Bosnian Serb President Dragan Cavic on Saturday named Pero Bukejlovic of the ruling nationalists as the entity's next prime minister and asked him to form a government.
The move follows last month's resignation of moderate prime minister Dragan Mikerevic in protest at international sanctions imposed over the failure of Bosnia's Serb-run half to arrest war crimes fugitives.
Bosnian Serbs have yet to arrest a single war crimes suspect wanted by the UN war crimes tribunal at The Hague.
Bukejlovic, a 58-year-old mechanical engineer, is a member of the powerful Serb Democratic Party (SDS).
The party was founded in the early 1990s by the wartime Bosnian Serb leader Radovan Karadzic, the most wanted fugitive from the UN war crimes court.
Bukejlovic told reporters that, if confirmed prime minister, his priorities would include "resolving social issues, speeding up the privatization process and improving cooperation with the tribunal at The Hague."
A former industry and technology minister in the 2001-2003 government, Bukejlovic also pledged to work for political stability in the Bosnian Serb Republika Srpska (RS).
"Political disputes should be put aside since the main goal is a stable Republika Srpska," he said.
Bukejlovic emphasized that "only a stable and prosperous Republika Srpska can contribute to a stable, prosperous and functional Bosnia."
Bosnia was divided into two semi-independent entities, the Serbs' RS and the Muslim-Croat Federation, following the 1992-95 war.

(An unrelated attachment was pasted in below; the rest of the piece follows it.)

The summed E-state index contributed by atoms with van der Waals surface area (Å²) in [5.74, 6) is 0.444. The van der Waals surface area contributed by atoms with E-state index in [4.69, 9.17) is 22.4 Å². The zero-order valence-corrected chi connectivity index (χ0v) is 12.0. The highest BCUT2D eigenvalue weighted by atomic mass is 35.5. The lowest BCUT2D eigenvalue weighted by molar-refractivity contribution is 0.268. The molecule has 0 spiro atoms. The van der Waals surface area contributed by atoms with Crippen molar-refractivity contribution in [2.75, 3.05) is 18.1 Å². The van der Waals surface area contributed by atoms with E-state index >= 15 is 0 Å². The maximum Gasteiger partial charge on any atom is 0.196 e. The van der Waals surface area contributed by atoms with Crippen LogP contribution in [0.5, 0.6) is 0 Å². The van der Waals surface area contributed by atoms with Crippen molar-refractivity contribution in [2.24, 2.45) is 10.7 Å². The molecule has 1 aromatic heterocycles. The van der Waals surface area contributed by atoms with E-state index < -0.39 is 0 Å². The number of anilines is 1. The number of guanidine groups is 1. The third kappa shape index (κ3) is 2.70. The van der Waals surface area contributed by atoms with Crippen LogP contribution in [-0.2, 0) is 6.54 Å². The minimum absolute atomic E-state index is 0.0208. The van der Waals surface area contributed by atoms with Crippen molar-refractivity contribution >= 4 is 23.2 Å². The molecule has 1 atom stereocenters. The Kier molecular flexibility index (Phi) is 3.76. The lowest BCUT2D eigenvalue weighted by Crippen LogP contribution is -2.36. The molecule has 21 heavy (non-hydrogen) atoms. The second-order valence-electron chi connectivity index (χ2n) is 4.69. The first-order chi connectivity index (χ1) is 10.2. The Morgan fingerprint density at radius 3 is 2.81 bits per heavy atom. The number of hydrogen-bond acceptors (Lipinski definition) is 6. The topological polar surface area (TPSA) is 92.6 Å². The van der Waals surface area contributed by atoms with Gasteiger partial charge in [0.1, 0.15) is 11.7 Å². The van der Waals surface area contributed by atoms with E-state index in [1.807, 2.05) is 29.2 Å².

Linked by weak central institutions, each entity has its own government, parliament, army and police.
According to the Bosnian Serb constitution, the prime minister designate has 40 days to propose his cabinet to the RS parliament.
The top international envoy to Bosnia, Paddy Ashdown, last month used the far-reaching powers provided by the peace deal which ended the 1992-1995 war to dismiss nine Bosnian Serb officials for failing to pursue war crimes suspects.
Ashdown also ordered that the parallel defense ministries in the country's entities be abolished and that police activities be centralized.
His moves angered Bosnian Serbs who oppose any centralization of authority, seeing it as a threat to their autonomy.
They provoked the resignation of Mikerevic, as well as Bosnia's foreign and transport ministers, two of the four Serb representatives in the country's central government.